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Fire crews have been concentrating efforts on all four sides of the buildings, from Dalhousie Street to Sauchiehall Street and into Renfrew Street.
Nearby homes were evacuated as a precaution. There are not thought to have been any injuries.
At its height, a total of 120 firefighters and 20 fire engines were at the scene.
Firefighters used water from the River Clyde to tackle the blaze, resulting in a number of road closures in the area.
Insp Catherine McNally, of Police Scotland, praised the response of both the public and nearby licensed premises which were asked to evacuate.
Ben, an eyewitness, told the BBC the latest fire looked "much worse" than the previous one.
"This is a blaze, the building is just going up like a tinderbox. It's quite shocking," he said.
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Connor Neil, 22, said people were being evacuated from their homes and there was a "big orange light" which could be seen from streets away.
One Twitter user posted a video of the O2's roof appearing to collapse as firefighters sprayed water onto the building from an aerial platform.
Comedian Billy Connolly was among the crowd of onlookers in the area earlier on Saturday.
And Travis singer Fran Healy tweeted: "I cannot believe @GSofA is on fire again. So so sad."
The Mackintosh building was completed in 1909 based on designs by Charles Rennie Mackintosh, Scotland's most-lauded designer.
It has been described as "a working art school as well as a work of art", and has an A-list rating from Historic Scotland.
In recent years, the school has produced many of the UK's leading contemporary artists such as Douglas Gordon, Alison Watt, David Shrigley, and three recent Turner Prize winners: Simon Starling in 2005, Richard Wright in 2009 and Martin Boyce in 2011.
Other former students include actors Robbie Coltrane and Peter Capaldi, and artist Peter Howson.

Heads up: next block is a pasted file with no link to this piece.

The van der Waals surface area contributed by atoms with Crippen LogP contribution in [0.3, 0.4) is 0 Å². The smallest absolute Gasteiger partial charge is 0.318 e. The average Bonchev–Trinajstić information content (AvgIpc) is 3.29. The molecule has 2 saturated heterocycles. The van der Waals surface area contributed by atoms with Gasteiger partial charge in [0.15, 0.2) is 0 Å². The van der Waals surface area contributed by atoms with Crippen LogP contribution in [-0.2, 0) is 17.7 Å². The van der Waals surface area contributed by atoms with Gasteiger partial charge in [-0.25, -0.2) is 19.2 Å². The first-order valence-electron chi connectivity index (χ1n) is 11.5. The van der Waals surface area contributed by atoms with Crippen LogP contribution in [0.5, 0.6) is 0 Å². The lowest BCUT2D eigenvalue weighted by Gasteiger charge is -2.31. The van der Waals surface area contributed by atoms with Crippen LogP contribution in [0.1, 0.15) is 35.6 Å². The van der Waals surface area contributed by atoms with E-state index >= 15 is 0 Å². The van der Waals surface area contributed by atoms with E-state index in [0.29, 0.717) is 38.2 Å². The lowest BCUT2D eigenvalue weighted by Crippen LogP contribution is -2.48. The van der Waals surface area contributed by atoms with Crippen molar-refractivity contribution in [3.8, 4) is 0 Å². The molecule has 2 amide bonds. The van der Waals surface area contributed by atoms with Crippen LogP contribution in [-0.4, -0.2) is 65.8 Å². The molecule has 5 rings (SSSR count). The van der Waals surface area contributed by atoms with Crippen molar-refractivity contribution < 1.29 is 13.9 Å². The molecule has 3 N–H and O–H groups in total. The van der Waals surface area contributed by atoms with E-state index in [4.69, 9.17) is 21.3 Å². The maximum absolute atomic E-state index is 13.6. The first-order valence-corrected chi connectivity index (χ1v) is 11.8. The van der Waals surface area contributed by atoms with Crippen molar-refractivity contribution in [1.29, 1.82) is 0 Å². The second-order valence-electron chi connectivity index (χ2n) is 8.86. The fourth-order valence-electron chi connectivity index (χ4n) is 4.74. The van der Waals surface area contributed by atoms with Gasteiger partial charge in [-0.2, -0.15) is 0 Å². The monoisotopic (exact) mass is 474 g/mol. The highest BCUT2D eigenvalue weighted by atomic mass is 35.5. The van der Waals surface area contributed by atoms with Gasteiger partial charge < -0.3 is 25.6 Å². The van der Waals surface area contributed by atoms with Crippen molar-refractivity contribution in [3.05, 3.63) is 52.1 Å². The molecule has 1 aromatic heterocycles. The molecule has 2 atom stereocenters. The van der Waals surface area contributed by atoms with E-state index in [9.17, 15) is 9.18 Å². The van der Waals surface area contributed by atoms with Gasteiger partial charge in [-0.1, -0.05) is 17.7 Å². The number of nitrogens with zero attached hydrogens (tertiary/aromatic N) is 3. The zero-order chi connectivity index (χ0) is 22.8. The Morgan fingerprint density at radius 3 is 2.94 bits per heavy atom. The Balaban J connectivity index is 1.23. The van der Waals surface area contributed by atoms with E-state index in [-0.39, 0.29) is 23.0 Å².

The fire in 2014, caused by flammable gases from a canister of expanding foam, destroyed the building's library, which was recognised as being one of the finest examples of art nouveau in the world.
Stuart Robertson, the director of the Charles Rennie Mackintosh Society, said the second fire was "unbelievable".
"It is like deja vu from four years ago," he said.
"Last weekend was a joyous occasion, we were celebrating Mackintosh's 150th birthday and the rebirth of the Willow Tea Rooms in Sauchiehall Street, the Hill House in Helensburgh is about to have major restoration and we were looking forward to the reopening of this building after four years since the last fire."
'Like a nightmare'
Mr Robertson said he had been in the building a few weeks ago to look at how the restoration was progressing.
He said the famous "hen-run" had been restored, work on the library was well under way and the studios "looked amazing".
"This is like a nightmare," he said.
"I can't put into words how heartbroken I feel."
Prime Minister Teresa May tweeted: "I'm saddened to hear of the fire overnight in the iconic Mackintosh building.
"We stand ready to support the Scottish government in restoration efforts."
Glasgow North East MP Paul Sweeney described the building, designed by Charles Rennie Mackintosh, as "the most architecturally important building in Glasgow".
The Labour politician said the restoration effort had suffered a "horrific setback" which he hoped would be overcome.
"We cannot lose this building," he added.
Mr Sweeney went on to say: "The 1909 library extension, that was the origin of the 2014 blaze, is now fully alight too.
"It looks like the entire interior space is now fully alight.
"The best we can probably hope for is structural facade retention and a complete rebuild of the interior. Devastating."
Secretary of State for Scotland David Mundell, who had visited the building only two weeks ago, said he was "devastated".
He said the government "stands ready to help, financially or otherwise".
Scottish Labour leader Richard Leonard said "hard questions" needed to be asked as to why and how the building has suffered two serious fires in four years.
He said: "In the meantime, we can be relived that there appears to have been no serious casualties."